Health Education Saving Lives
UNICEF has made a significant progress towards providing integrated health and nutrition interventions to almost 1 million children under five years and more than 800,000 pregnant and lactating women across the country.
Health education is the bedrock of building a healthy community free from diseases. Despite limited knowledge and misinformation in some areas, ongoing health awareness across Yemen is creating a positive shift in practices among communities.
Noria Ali Saleh Al-Maieni is a 32-year-old working to create positive change. From the village of Al-Maien, Khawlan Fort District, Sana’a; Noria is a community health volunteer (CHV) with Sana’a Governorate Health Office, working to educate the communities around her.
Noria explains the UNICEF supported program: “We provide many services such as nutritional and health education. We take care of pregnant and lactating women (PLW), starting with a balanced diet and supplementary nutrition, emphasizing the importance of breastfeeding. We also mobilize the community to carry out awareness campaigns on the importance of vaccination and routine immunization against deadly diseases such as measles and polio, in addition to education on the prevention of emerging diseases such as cholera and COVID-19.”
Noria also conducts monthly screening of over 60 children for malnutrition in the area and then provide nutritional education, as well as vitamin supplements. She also conducts regular visits among marginalized groups which are a two-hour walk away from the area. Despite the immense positive impact of her work, she faces difficulties due to the lack of records, reports, and shortage of medicines.
At the beginning, Noria was not accepted by the community due to the lack of health education among locals, especially among women who were delivering their babies at home. Among traditional antenatal practices carried out over generations, such as anointing newborns with ghee and sugar syrup, Noria faced initial resistance as she explained the potentially harmful effects of these rituals. The focus was hence turned towards paying attention to allowing a balanced diet and exclusive breastfeeding for the first six months, as well as the awareness on the importance of supplementary feeding, child health, and routine immunization. Pregnant women suffering from moderate acute malnutrition (MAM), are also given folic acid pills, micronutrients, and dewormers to maximize the health of both the mother and the child.
To improve awareness and health, as well as build community trust in medical volunteers, Community Health Volunteers have sought further help from teachers and community leaders, who have influenced the delivery of health awareness and communicated its importance.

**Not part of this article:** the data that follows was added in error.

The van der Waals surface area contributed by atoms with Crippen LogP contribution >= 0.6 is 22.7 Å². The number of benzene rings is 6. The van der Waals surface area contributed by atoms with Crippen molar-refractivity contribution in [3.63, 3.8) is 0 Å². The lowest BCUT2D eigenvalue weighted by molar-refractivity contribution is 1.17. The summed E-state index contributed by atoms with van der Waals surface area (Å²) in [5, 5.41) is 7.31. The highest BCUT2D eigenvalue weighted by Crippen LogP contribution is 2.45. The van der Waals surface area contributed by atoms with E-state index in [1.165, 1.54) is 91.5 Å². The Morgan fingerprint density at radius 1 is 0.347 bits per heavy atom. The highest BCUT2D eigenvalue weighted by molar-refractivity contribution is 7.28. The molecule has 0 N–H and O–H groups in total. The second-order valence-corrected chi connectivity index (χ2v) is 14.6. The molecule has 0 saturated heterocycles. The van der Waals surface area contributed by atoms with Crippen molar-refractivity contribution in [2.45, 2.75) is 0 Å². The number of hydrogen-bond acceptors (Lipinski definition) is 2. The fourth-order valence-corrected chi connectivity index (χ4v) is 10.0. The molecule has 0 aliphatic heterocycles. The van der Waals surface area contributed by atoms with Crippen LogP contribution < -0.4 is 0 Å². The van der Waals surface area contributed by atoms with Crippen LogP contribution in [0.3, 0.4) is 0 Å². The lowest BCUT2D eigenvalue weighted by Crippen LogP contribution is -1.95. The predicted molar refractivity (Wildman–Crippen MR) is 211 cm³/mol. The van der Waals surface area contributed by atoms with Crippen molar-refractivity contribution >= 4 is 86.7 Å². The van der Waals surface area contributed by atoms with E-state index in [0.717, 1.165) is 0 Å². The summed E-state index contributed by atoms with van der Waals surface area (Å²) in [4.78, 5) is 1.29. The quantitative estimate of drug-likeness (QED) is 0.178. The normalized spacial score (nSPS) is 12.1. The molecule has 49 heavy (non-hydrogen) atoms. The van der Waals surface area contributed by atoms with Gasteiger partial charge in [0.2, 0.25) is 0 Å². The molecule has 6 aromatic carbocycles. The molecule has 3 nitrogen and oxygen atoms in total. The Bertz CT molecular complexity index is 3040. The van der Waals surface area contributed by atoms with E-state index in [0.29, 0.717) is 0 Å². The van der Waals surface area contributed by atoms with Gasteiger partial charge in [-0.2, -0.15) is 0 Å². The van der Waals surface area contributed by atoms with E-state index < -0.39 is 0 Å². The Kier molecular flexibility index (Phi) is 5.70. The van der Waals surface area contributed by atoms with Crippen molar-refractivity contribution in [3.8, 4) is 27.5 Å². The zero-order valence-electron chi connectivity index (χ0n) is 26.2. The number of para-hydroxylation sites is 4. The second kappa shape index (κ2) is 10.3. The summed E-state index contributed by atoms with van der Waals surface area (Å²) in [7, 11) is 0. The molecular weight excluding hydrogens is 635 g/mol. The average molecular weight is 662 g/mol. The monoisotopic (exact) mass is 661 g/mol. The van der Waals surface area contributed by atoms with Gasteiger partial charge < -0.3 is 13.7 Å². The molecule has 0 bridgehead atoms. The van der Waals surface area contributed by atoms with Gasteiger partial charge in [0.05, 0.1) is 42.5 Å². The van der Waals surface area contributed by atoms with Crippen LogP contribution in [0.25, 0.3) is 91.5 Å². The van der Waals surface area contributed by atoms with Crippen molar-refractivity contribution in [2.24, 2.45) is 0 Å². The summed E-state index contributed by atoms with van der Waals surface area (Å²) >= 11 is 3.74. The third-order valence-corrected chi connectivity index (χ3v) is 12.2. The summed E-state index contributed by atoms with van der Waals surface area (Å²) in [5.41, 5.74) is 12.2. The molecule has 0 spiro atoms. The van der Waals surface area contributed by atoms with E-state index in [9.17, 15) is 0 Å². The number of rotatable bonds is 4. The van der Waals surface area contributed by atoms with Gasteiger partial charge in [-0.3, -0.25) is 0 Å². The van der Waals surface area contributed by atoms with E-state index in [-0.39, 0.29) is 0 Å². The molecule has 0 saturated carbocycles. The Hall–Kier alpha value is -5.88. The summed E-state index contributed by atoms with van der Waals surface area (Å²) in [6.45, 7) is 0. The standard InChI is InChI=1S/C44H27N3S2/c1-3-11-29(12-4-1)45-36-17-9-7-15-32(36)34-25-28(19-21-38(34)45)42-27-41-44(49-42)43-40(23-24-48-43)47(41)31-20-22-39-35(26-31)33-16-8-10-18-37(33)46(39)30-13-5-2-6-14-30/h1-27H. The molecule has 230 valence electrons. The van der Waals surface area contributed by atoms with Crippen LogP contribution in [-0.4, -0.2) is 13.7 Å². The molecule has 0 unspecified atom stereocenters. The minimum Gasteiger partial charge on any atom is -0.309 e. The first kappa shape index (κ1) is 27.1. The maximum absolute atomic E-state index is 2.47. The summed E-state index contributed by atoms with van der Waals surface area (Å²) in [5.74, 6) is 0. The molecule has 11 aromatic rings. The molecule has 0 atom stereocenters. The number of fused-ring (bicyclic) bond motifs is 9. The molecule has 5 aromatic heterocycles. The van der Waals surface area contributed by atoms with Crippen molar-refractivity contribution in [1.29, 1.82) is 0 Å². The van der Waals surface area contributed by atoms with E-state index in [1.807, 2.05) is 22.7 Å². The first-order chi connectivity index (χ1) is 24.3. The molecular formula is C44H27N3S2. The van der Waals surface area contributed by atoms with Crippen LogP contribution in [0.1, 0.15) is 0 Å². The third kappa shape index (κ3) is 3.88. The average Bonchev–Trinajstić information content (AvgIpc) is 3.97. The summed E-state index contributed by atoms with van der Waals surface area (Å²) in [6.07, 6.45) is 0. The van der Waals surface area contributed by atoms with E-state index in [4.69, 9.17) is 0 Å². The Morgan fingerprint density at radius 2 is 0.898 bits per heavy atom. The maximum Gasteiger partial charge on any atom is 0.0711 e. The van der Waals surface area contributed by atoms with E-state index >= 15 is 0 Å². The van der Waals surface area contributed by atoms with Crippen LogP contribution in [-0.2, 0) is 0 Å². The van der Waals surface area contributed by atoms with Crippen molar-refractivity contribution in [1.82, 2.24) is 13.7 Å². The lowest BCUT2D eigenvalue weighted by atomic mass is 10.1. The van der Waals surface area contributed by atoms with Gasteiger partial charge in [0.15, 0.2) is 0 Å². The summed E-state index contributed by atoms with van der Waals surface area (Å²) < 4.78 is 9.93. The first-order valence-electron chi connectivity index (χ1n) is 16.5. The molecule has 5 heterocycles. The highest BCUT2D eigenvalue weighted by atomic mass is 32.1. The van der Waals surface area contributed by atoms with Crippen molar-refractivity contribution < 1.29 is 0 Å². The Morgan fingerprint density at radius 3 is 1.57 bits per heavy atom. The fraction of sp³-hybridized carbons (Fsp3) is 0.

Recently, the awareness has also included education on the prevention of COVID-19, the importance of social distancing, not approaching animal waste, washing and sterilizing hands, avoiding hand-shakes, isolating people suspected of infection, and washing vegetables with water and salt.
Jawaher Mohammed Ahmed Munaser, 40 years old, is from the village of Al-Maien, Khawlan District, Sana’a.
Jawaher says, “My daughter was suffering from wasting, and her weight was unsuitable for her age. So, I took her to Noria, who referred her to the health centre. Noria is our reference, and I go to her to get childbirth injections because she was the one who advised me with birth control despite my husband’s rejection. Noria comes to us every month to raise our awareness on the importance of personal hygiene and provide vaccines and nutritional supplements for children with malnutrition.”
Nabila Ali Shaker from Al-Maien village, Bait Shaker’s neighborhood, is another beneficiary of the program.
During a house visit, Noria identified her son with malnutrition and referred them to the health clinic. Nabila says, “I took my son to the health center while I was desperate. Noria gave him nutritional supplements provided by UNICEF. This treatment helped him and I notice that he is improving every day.
“Noria puts our children on the scale to monitor their weight, gives them vaccinations, and nutrition. We also learned from her the importance of hygiene, family planning, and the danger of close births. Her presence in the health center changed a lot in our lives, especially during the outbreak of cholera.”
Noria admits, “Most locals would reject vaccines when they were visited at their homes by the volunteers, and some of them didn’t vaccinate their children even once. We were able to change their perception and they started to bring their children to the center for vaccination. We could also change some bad habits such as hand washing in one pot after eating—now each person washes his hands separately. In addition, many malnutrition cases have been discovered. We then referred them to health centers to monitor their nutritional and health status. Many children have shown improvement in terms of growth and weight.”
UNICEF’s work is hence vital to underdeveloped regions, for the program carried out by over 25,000 community health volunteers across the country. Bringing development through health education, the program results in the reduction of diseases, allowing for longer, healthier lives and ultimately stronger, more productive communities.
Thanks to the generous support from the government of Japan, UNICEF has made a significant progress towards providing integrated health and nutrition interventions to almost 1 million children under five years and more than 800,000 pregnant and lactating women across the country.